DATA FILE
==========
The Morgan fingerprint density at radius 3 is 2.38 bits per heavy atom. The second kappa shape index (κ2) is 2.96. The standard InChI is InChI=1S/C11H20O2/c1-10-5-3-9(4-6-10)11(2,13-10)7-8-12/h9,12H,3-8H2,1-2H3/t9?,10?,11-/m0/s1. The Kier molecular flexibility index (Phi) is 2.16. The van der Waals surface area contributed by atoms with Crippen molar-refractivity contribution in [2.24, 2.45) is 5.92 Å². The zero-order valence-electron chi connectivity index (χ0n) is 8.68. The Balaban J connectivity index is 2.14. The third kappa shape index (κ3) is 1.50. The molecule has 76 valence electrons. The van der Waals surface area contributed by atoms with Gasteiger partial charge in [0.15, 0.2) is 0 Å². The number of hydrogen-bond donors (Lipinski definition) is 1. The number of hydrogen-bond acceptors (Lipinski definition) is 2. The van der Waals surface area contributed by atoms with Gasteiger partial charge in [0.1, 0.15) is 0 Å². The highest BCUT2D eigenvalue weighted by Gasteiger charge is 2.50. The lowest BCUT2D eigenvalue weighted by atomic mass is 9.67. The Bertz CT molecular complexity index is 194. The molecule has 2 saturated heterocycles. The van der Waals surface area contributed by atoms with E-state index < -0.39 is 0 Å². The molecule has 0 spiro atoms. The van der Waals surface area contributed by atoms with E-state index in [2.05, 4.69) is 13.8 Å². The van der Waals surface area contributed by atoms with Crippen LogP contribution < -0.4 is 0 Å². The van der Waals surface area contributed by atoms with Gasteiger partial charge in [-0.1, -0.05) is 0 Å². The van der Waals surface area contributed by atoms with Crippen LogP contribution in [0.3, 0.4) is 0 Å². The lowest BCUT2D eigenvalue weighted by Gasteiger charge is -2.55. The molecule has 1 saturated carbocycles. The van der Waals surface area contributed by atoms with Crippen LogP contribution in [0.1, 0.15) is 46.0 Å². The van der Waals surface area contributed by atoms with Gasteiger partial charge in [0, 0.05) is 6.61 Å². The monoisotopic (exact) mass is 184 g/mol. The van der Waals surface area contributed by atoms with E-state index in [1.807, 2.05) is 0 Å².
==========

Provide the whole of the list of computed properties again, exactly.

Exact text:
The Morgan fingerprint density at radius 3 is 2.38 bits per heavy atom. The second kappa shape index (κ2) is 2.96. The standard InChI is InChI=1S/C11H20O2/c1-10-5-3-9(4-6-10)11(2,13-10)7-8-12/h9,12H,3-8H2,1-2H3/t9?,10?,11-/m0/s1. The Kier molecular flexibility index (Phi) is 2.16. The van der Waals surface area contributed by atoms with Crippen molar-refractivity contribution in [2.24, 2.45) is 5.92 Å². The zero-order valence-electron chi connectivity index (χ0n) is 8.68. The Balaban J connectivity index is 2.14. The third kappa shape index (κ3) is 1.50. The molecule has 76 valence electrons. The van der Waals surface area contributed by atoms with Gasteiger partial charge in [0.15, 0.2) is 0 Å². The number of hydrogen-bond donors (Lipinski definition) is 1. The number of hydrogen-bond acceptors (Lipinski definition) is 2. The van der Waals surface area contributed by atoms with Gasteiger partial charge in [0.1, 0.15) is 0 Å². The highest BCUT2D eigenvalue weighted by Gasteiger charge is 2.50. The lowest BCUT2D eigenvalue weighted by atomic mass is 9.67. The Bertz CT molecular complexity index is 194. The molecule has 2 saturated heterocycles. The van der Waals surface area contributed by atoms with E-state index < -0.39 is 0 Å². The molecule has 0 spiro atoms. The van der Waals surface area contributed by atoms with E-state index in [2.05, 4.69) is 13.8 Å². The van der Waals surface area contributed by atoms with Crippen LogP contribution < -0.4 is 0 Å². The van der Waals surface area contributed by atoms with Gasteiger partial charge in [-0.1, -0.05) is 0 Å². The van der Waals surface area contributed by atoms with Crippen LogP contribution in [0.3, 0.4) is 0 Å². The lowest BCUT2D eigenvalue weighted by Gasteiger charge is -2.55. The molecule has 1 saturated carbocycles. The van der Waals surface area contributed by atoms with Crippen LogP contribution in [0.1, 0.15) is 46.0 Å². The van der Waals surface area contributed by atoms with Gasteiger partial charge in [0, 0.05) is 6.61 Å². The monoisotopic (exact) mass is 184 g/mol. The van der Waals surface area contributed by atoms with E-state index in [1.807, 2.05) is 0 Å².